Mother's Day isn't canceled

Yes, we should celebrate Mother's Day this year. Without a doubt. In fact, we should go all out—whatever that means to you.

mother's day isn't canceled

I don't actually remember what we did on my first Mother's Day, but I do remember how I felt. Yes, I felt a certain and specific honor of motherhood on that day, but I also felt pressure. Pressure to have a perfect day. Pressure (that I didn't voice) to go on the perfect outing and have the perfect meal and get the perfect gift. I didn't tell anyone what I wanted to do or what I thought I'd like to receive, I just expected them to magically know.

We had a nice day together, but the pressure was a lot. So, my next few Mother's Days, I calmed down on perfection. As long as I had some time by myself and some time with my family, that was good enough. No tricks or mind games or expectations beyond that.

But now this year feels weird. Should we celebrate ourselves when there is so much sadness in the world? Should we worry about treating ourselves when our day-to-day feels heavy? Do we even need Mother's Day this year?

I'm about to give you the most heartfelt, enthusiastic YES ever.

Mother's Day is not canceled.


I mean, if you can't celebrate your mothering efforts while you're mothering hardcore during a global pandemic—when can you?

Mother's Day is on, and this year, I'm being clear about what I want.

So to my beautiful family who I spend so much time with now, listen up.

I'd love to stay up late the night before binge-watching the show of my choice. (Probably Gossip Girl, season three, to be precise.)

I'd love to sleep in until the smell of the bacon you're cooking for me drifts from the kitchen down the hallway into my sleeping nostrils.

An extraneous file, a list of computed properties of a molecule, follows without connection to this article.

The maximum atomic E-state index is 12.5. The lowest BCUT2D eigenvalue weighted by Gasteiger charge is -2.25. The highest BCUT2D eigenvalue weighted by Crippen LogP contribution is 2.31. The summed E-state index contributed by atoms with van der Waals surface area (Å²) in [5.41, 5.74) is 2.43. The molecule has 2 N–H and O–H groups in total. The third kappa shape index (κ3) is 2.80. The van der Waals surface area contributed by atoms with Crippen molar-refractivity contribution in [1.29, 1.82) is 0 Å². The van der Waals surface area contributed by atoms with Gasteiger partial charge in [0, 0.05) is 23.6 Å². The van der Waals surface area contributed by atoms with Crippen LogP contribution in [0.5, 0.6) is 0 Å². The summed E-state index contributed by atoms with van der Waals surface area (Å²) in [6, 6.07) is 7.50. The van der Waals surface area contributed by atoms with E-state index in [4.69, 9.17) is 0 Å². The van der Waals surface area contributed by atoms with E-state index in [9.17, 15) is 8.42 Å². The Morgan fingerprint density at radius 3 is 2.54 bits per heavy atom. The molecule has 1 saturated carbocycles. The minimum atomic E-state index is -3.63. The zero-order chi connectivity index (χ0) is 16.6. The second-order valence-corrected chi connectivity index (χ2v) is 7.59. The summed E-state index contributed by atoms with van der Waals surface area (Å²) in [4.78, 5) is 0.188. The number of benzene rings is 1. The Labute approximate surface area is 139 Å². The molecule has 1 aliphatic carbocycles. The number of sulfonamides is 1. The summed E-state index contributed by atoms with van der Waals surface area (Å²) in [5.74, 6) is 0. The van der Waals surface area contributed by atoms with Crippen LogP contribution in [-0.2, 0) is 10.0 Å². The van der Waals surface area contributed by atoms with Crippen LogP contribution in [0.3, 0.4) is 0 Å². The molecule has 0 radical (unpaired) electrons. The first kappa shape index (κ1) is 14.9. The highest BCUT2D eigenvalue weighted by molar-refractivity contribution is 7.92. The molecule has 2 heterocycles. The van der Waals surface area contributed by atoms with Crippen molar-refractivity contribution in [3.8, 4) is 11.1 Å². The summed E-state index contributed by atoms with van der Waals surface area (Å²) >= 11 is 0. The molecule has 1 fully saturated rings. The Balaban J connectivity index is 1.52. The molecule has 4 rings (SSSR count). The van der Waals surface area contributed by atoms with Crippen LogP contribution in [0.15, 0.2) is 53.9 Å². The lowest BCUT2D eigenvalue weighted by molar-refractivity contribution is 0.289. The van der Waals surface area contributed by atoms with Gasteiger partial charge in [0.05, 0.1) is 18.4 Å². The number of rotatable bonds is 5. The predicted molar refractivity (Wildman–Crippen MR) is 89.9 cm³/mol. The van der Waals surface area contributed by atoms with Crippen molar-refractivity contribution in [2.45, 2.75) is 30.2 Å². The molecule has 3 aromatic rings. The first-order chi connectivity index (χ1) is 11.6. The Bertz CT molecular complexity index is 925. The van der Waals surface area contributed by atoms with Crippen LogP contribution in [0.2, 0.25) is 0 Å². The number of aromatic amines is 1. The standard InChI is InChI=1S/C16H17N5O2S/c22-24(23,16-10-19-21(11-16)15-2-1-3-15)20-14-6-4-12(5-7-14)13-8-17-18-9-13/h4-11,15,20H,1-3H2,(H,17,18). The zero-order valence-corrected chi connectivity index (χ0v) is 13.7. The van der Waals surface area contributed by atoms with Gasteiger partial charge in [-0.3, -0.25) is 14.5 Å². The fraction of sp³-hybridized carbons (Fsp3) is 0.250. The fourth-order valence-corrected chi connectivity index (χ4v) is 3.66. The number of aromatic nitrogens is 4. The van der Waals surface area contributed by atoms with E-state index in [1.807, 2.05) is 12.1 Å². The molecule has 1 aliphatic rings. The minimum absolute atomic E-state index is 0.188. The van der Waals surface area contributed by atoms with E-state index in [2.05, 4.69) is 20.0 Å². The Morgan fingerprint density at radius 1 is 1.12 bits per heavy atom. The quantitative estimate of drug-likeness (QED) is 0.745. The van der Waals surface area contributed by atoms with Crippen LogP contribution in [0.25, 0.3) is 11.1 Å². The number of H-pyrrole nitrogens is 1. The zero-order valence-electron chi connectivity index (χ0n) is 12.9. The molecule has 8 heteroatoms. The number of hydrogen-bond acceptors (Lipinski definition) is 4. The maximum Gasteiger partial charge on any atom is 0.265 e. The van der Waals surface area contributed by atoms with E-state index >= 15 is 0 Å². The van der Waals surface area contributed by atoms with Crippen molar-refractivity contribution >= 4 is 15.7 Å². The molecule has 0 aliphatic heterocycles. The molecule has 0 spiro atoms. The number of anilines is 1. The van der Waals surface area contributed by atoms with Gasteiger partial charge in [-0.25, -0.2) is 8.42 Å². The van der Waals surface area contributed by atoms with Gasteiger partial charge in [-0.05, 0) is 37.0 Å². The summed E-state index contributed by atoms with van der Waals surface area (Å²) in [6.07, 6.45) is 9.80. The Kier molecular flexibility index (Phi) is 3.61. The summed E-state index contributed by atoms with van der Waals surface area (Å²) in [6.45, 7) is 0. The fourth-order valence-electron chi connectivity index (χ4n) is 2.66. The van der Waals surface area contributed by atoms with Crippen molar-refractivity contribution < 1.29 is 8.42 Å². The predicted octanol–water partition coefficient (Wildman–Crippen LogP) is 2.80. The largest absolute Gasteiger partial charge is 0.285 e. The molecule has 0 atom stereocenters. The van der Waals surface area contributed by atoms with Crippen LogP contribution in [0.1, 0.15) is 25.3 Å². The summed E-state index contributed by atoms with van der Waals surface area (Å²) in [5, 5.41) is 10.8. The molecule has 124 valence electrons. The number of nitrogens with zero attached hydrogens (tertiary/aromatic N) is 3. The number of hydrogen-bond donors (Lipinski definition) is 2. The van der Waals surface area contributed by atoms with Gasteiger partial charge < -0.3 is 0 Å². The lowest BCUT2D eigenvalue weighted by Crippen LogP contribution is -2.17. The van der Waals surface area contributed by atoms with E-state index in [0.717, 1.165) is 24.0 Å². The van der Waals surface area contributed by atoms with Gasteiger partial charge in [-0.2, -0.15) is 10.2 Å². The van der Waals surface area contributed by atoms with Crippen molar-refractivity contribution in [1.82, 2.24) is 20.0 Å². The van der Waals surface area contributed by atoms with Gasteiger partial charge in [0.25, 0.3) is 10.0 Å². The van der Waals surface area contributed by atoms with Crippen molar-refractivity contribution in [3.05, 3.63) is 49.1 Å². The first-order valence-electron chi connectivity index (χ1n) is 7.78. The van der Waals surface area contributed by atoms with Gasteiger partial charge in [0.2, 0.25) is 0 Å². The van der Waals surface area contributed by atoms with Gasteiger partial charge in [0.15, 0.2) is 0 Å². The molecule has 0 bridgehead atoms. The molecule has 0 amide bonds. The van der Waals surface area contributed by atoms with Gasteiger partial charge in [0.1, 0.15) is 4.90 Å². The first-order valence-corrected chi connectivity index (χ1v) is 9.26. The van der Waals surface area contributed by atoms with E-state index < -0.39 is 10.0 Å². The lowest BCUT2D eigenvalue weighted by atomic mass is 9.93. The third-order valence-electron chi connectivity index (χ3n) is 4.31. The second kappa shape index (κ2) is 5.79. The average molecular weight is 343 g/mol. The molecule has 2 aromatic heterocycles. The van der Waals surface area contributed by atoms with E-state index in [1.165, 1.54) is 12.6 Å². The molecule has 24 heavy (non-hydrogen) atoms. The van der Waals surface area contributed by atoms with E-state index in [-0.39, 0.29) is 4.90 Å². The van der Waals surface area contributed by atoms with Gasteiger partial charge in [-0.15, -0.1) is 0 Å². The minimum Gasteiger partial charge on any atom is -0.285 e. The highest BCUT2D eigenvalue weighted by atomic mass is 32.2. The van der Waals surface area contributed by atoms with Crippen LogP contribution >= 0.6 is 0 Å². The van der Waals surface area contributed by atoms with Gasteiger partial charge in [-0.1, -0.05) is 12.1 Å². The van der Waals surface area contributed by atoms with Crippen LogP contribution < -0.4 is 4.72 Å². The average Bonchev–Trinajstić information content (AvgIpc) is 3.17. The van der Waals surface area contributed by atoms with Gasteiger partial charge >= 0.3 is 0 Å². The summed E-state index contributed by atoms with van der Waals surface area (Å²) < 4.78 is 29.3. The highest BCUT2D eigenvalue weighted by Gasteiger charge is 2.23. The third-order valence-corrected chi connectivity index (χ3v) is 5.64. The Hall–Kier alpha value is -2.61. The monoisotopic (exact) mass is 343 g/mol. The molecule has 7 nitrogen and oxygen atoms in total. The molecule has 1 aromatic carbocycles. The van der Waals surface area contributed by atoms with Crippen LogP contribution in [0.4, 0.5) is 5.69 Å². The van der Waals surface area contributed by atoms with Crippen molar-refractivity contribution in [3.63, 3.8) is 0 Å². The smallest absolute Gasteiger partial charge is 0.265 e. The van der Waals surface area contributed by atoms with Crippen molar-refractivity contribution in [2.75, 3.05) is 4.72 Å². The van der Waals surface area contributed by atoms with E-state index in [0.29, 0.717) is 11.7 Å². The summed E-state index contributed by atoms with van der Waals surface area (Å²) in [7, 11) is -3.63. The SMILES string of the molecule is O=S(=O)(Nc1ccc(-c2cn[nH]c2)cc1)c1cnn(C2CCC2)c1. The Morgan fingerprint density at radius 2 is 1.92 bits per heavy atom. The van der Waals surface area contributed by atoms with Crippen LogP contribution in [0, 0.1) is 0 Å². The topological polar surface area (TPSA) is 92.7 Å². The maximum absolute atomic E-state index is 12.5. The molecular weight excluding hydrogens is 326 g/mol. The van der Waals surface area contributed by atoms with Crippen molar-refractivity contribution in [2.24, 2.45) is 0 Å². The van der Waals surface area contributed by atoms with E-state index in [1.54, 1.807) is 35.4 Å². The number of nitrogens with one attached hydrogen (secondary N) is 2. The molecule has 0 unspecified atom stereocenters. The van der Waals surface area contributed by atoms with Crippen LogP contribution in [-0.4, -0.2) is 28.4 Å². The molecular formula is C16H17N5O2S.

I'd love you to serve me breakfast in bed with big, gigantic smiles on your faces. (Yes, gigantic.)

I'd love for the kids to make me cards with a picture of our family on it.

I'd love for a few hours of alone time. To do whatever I want. Without questions or judgments. Maybe that will look like a solo-ride in the car listening to '90s hip-hop or learning a TikTok dance in our bedroom. Maybe it'll look like finishing Little Fires Everywhere on my Kindle so I can then start binge-watching it on Hulu or taking a 2-hour nap with the door locked and the sound machine on.

I'd love for you to let me decide based on my mood that day.

I'd love to get a 30-minute workout in without anyone climbing on my back during downward dog.

I'd love to get to FaceTime with my mom, mother-in-law, sisters and BFF to wish them Happy Mother's Day, too. To thank them for their unwavering love and support and remind them what a great job they're doing.

I'd love to go on a family walk or play in the backyard together. I'd love to belly laugh as I swing the kids high in the air and then lay in the grass with them talking about how beautiful the color of the sky is.

I'd love to eat a meal I did not cook for dinner together.

I'd love to read with the kids before bed and then snuggle for a bit, and then somehow, some magic bedtime fairy will descend upon us and declare that bedtime books and snuggles are done, and Mom is now going to hang with Dad on the couch—without any whining or crying or high-level negotiations.

I'd love to watch TV with my husband snuggled up together, ice cream sundaes in hand.

And then, I'd love to pause and give thanks.

Thanks to my children for making me a mother.

Thanks to my mother for giving me life.

Thanks to my mother-in-law for all she does for our family.

Thanks to my husband for being on this journey with me.

Thanks to my sisters for their guidance and encouragement.

Thanks to my friends for sticking with me as I figure out motherhood.

Thanks to the many mamas who bravely share their stories of the trenches.

I may not get or do everything on this list. And that's okay. Because what I'm really just saying is, yes, we should celebrate Mother's Day this year. Without a doubt. In fact, we should go all out—whatever that means to you. Because after momming and working and homeschooling and cleaning and laundering and organizing and meal planning and cooking and entertaining and worrying and planning all week—we need it.

So there's no room for tricks or pressure this year. Just room for you speaking up and saying what you want and need. For you knowing that you're worthy of recognition, of love, of time to yourself, of realizing your desires, of patting yourself on the back.

This year is different—yes—but it's sure to be one for the books.

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